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Enbridge gets EPA approval for 2012 oil spill cleanup plans

A view of cleanup work along the Kalamazoo River near Battle Creek in August, 2010
(photo by Steve Carmody/Michigan Radio)
A view of cleanup work along the Kalamazoo River near Battle Creek in August, 2010

 The EPA this week gave approval to Enbridge Energy’s plans for continuing its cleanup of an oil spill in the Kalamazoo River.    The plan suggests major cleanup operations may change next year.  

More than 840 thousand gallons of crude oil spewed from a broken pipeline near Marshall in July, 2010.   The exact amount remains in dispute.     

Hundreds of workers have spent the past 17 months removing the oil from the river.    

 Jason Manshum is an Enbridge spokesman.  He says Enbridge’s plans for 20-12 include assessing how much submerged oil remains in the Kalamazoo River. 

 “That will determine…along with…looking at the science data we’re receiving…how much work …if any.. needs to be done…going into the summer and fall 2012," says Manshum.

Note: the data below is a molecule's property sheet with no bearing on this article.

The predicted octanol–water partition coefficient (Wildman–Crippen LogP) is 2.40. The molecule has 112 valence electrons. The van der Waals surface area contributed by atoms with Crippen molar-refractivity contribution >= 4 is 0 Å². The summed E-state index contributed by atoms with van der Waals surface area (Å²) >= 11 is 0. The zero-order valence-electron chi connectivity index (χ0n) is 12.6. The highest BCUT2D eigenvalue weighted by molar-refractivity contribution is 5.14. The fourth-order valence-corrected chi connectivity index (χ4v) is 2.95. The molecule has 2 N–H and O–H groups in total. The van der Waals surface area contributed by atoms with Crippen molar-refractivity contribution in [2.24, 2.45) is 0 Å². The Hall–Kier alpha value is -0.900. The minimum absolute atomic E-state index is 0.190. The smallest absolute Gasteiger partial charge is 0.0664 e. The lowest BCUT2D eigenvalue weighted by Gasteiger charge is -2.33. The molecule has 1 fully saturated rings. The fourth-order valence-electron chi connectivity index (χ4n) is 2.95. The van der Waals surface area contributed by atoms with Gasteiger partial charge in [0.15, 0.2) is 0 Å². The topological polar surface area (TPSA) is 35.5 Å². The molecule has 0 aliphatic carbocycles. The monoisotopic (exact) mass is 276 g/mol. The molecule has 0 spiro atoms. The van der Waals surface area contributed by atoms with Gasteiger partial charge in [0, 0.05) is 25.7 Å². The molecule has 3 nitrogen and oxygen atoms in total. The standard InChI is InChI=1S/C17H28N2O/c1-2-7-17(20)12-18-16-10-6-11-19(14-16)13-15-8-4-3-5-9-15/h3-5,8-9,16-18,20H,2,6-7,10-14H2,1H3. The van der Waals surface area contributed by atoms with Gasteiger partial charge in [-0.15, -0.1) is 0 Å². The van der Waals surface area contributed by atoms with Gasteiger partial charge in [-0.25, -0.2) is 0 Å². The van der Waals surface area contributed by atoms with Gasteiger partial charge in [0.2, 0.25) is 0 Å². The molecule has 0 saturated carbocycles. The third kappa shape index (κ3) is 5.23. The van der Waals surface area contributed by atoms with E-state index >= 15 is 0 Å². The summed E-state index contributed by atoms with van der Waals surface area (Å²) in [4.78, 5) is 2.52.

That could mean scaling back the cleanup operation.   However, state and federal environmental regulators will have the final say on when the oil spill cleanup will be complete.    

In the meantime, Enbridge crews continue to remove oil from wetland areas this winter.    And in the Spring,  Enbridge crews will resume efforts to remove submerged oil from three different segments of the river.   

Steve Carmody has been a reporter for Michigan Public since 2005. Steve previously worked at public radio and television stations in Florida, Oklahoma and Kentucky, and also has extensive experience in commercial broadcasting.
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